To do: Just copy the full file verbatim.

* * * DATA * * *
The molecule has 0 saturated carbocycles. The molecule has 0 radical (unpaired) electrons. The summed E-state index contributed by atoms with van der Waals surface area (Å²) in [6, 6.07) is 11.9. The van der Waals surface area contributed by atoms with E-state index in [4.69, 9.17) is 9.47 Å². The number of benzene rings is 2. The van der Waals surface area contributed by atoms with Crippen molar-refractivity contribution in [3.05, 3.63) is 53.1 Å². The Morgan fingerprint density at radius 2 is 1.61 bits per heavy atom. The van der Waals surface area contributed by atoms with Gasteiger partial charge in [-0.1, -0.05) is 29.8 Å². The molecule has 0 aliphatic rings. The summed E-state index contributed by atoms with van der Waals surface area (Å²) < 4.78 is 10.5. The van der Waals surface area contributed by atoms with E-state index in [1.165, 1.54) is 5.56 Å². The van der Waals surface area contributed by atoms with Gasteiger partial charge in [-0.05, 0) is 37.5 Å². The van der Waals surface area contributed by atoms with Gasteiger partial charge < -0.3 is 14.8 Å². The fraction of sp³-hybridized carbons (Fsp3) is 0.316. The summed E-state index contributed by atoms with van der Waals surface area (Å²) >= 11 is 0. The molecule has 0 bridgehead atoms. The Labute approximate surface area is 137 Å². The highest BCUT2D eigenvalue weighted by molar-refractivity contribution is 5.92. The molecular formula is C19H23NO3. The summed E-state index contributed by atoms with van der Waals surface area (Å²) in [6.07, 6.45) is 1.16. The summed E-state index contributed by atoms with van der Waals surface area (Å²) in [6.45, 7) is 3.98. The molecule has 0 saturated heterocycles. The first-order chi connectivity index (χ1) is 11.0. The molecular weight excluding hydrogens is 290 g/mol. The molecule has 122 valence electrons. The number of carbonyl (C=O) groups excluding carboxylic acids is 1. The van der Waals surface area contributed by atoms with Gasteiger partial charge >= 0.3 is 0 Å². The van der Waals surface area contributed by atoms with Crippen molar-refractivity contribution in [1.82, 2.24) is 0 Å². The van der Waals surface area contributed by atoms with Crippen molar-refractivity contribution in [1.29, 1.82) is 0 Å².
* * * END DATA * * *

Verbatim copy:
The molecule has 0 saturated carbocycles. The molecule has 0 radical (unpaired) electrons. The summed E-state index contributed by atoms with van der Waals surface area (Å²) in [6, 6.07) is 11.9. The van der Waals surface area contributed by atoms with E-state index in [4.69, 9.17) is 9.47 Å². The number of benzene rings is 2. The van der Waals surface area contributed by atoms with Crippen molar-refractivity contribution in [3.05, 3.63) is 53.1 Å². The Morgan fingerprint density at radius 2 is 1.61 bits per heavy atom. The van der Waals surface area contributed by atoms with Gasteiger partial charge in [-0.1, -0.05) is 29.8 Å². The molecule has 0 aliphatic rings. The summed E-state index contributed by atoms with van der Waals surface area (Å²) < 4.78 is 10.5. The van der Waals surface area contributed by atoms with E-state index in [1.165, 1.54) is 5.56 Å². The van der Waals surface area contributed by atoms with Gasteiger partial charge in [-0.05, 0) is 37.5 Å². The van der Waals surface area contributed by atoms with Gasteiger partial charge < -0.3 is 14.8 Å². The fraction of sp³-hybridized carbons (Fsp3) is 0.316. The summed E-state index contributed by atoms with van der Waals surface area (Å²) >= 11 is 0. The molecule has 0 bridgehead atoms. The Labute approximate surface area is 137 Å². The highest BCUT2D eigenvalue weighted by molar-refractivity contribution is 5.92. The molecular formula is C19H23NO3. The summed E-state index contributed by atoms with van der Waals surface area (Å²) in [6.07, 6.45) is 1.16. The summed E-state index contributed by atoms with van der Waals surface area (Å²) in [6.45, 7) is 3.98. The molecule has 0 saturated heterocycles. The first-order chi connectivity index (χ1) is 11.0. The molecular weight excluding hydrogens is 290 g/mol. The molecule has 122 valence electrons. The number of carbonyl (C=O) groups excluding carboxylic acids is 1. The van der Waals surface area contributed by atoms with Gasteiger partial charge >= 0.3 is 0 Å². The van der Waals surface area contributed by atoms with Crippen molar-refractivity contribution in [1.82, 2.24) is 0 Å². The van der Waals surface area contributed by atoms with Crippen molar-refractivity contribution in [1.29, 1.82) is 0 Å².